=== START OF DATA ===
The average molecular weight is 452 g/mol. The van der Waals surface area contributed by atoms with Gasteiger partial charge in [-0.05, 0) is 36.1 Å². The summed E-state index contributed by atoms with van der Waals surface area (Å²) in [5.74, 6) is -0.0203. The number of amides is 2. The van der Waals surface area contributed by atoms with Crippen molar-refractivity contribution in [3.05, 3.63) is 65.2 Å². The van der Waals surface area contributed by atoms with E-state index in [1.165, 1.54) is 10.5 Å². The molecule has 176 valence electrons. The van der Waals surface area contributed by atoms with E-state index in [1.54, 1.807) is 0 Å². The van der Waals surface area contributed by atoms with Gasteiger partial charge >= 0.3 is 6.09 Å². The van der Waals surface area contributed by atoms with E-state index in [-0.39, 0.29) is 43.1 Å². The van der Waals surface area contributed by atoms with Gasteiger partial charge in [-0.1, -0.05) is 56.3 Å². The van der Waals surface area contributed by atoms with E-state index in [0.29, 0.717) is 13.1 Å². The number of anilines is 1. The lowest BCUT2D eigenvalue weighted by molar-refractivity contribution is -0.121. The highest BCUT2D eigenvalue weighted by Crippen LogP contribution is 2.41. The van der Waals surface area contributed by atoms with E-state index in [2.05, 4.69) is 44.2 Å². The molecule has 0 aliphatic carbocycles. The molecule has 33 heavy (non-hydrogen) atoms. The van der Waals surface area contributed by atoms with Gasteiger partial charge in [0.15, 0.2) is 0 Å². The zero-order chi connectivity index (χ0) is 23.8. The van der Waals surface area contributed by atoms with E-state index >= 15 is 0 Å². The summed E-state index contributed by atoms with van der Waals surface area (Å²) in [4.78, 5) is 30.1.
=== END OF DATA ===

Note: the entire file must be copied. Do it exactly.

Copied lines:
The average molecular weight is 452 g/mol. The van der Waals surface area contributed by atoms with Gasteiger partial charge in [-0.05, 0) is 36.1 Å². The summed E-state index contributed by atoms with van der Waals surface area (Å²) in [5.74, 6) is -0.0203. The number of amides is 2. The van der Waals surface area contributed by atoms with Crippen molar-refractivity contribution in [3.05, 3.63) is 65.2 Å². The van der Waals surface area contributed by atoms with E-state index in [1.165, 1.54) is 10.5 Å². The molecule has 176 valence electrons. The van der Waals surface area contributed by atoms with E-state index in [1.54, 1.807) is 0 Å². The van der Waals surface area contributed by atoms with Gasteiger partial charge >= 0.3 is 6.09 Å². The van der Waals surface area contributed by atoms with E-state index in [-0.39, 0.29) is 43.1 Å². The van der Waals surface area contributed by atoms with Gasteiger partial charge in [-0.1, -0.05) is 56.3 Å². The van der Waals surface area contributed by atoms with E-state index in [0.29, 0.717) is 13.1 Å². The number of anilines is 1. The lowest BCUT2D eigenvalue weighted by molar-refractivity contribution is -0.121. The highest BCUT2D eigenvalue weighted by Crippen LogP contribution is 2.41. The van der Waals surface area contributed by atoms with E-state index in [2.05, 4.69) is 44.2 Å². The molecule has 0 aliphatic carbocycles. The molecule has 33 heavy (non-hydrogen) atoms. The van der Waals surface area contributed by atoms with Gasteiger partial charge in [0.15, 0.2) is 0 Å². The zero-order chi connectivity index (χ0) is 23.8. The van der Waals surface area contributed by atoms with E-state index >= 15 is 0 Å². The summed E-state index contributed by atoms with van der Waals surface area (Å²) in [4.78, 5) is 30.1.